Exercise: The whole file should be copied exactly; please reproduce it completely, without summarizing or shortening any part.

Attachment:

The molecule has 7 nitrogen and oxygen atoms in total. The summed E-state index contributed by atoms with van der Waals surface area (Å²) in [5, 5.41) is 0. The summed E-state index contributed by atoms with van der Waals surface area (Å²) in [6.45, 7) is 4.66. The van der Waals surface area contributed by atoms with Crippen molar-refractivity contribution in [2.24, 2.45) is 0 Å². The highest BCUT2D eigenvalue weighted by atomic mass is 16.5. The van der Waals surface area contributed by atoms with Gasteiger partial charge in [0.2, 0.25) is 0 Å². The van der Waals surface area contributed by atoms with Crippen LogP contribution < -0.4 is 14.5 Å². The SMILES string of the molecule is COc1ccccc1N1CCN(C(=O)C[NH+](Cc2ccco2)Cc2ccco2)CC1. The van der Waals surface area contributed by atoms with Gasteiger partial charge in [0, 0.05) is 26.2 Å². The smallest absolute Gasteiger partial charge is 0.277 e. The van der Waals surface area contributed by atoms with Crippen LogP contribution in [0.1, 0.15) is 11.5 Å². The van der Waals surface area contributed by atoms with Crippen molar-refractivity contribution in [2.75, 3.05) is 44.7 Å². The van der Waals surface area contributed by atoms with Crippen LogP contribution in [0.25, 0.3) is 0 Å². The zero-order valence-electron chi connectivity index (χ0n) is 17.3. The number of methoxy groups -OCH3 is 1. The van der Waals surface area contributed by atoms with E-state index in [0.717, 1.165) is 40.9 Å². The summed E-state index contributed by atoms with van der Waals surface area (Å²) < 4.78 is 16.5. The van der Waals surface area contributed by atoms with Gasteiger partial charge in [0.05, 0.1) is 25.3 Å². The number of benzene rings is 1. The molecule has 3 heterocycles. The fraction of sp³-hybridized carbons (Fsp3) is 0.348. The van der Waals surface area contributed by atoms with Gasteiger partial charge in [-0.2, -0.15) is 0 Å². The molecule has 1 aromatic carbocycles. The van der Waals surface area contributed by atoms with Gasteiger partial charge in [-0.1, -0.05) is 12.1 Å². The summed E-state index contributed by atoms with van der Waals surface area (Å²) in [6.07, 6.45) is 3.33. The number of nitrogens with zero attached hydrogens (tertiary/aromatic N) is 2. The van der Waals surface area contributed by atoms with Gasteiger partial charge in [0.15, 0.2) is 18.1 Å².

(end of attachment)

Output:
The molecule has 7 nitrogen and oxygen atoms in total. The summed E-state index contributed by atoms with van der Waals surface area (Å²) in [5, 5.41) is 0. The summed E-state index contributed by atoms with van der Waals surface area (Å²) in [6.45, 7) is 4.66. The van der Waals surface area contributed by atoms with Crippen molar-refractivity contribution in [2.24, 2.45) is 0 Å². The highest BCUT2D eigenvalue weighted by atomic mass is 16.5. The van der Waals surface area contributed by atoms with Gasteiger partial charge in [0.2, 0.25) is 0 Å². The van der Waals surface area contributed by atoms with Crippen LogP contribution < -0.4 is 14.5 Å². The SMILES string of the molecule is COc1ccccc1N1CCN(C(=O)C[NH+](Cc2ccco2)Cc2ccco2)CC1. The van der Waals surface area contributed by atoms with Gasteiger partial charge in [0, 0.05) is 26.2 Å². The smallest absolute Gasteiger partial charge is 0.277 e. The van der Waals surface area contributed by atoms with Crippen LogP contribution in [0.1, 0.15) is 11.5 Å². The van der Waals surface area contributed by atoms with Crippen molar-refractivity contribution in [2.75, 3.05) is 44.7 Å². The van der Waals surface area contributed by atoms with Crippen LogP contribution in [0.25, 0.3) is 0 Å². The zero-order valence-electron chi connectivity index (χ0n) is 17.3. The number of methoxy groups -OCH3 is 1. The van der Waals surface area contributed by atoms with E-state index in [0.717, 1.165) is 40.9 Å². The summed E-state index contributed by atoms with van der Waals surface area (Å²) < 4.78 is 16.5. The van der Waals surface area contributed by atoms with Gasteiger partial charge in [0.05, 0.1) is 25.3 Å². The number of benzene rings is 1. The molecule has 3 heterocycles. The fraction of sp³-hybridized carbons (Fsp3) is 0.348. The van der Waals surface area contributed by atoms with Gasteiger partial charge in [-0.2, -0.15) is 0 Å². The molecule has 1 aromatic carbocycles. The van der Waals surface area contributed by atoms with Gasteiger partial charge in [-0.1, -0.05) is 12.1 Å². The summed E-state index contributed by atoms with van der Waals surface area (Å²) in [6.07, 6.45) is 3.33. The number of nitrogens with zero attached hydrogens (tertiary/aromatic N) is 2. The van der Waals surface area contributed by atoms with Gasteiger partial charge in [0.15, 0.2) is 18.1 Å².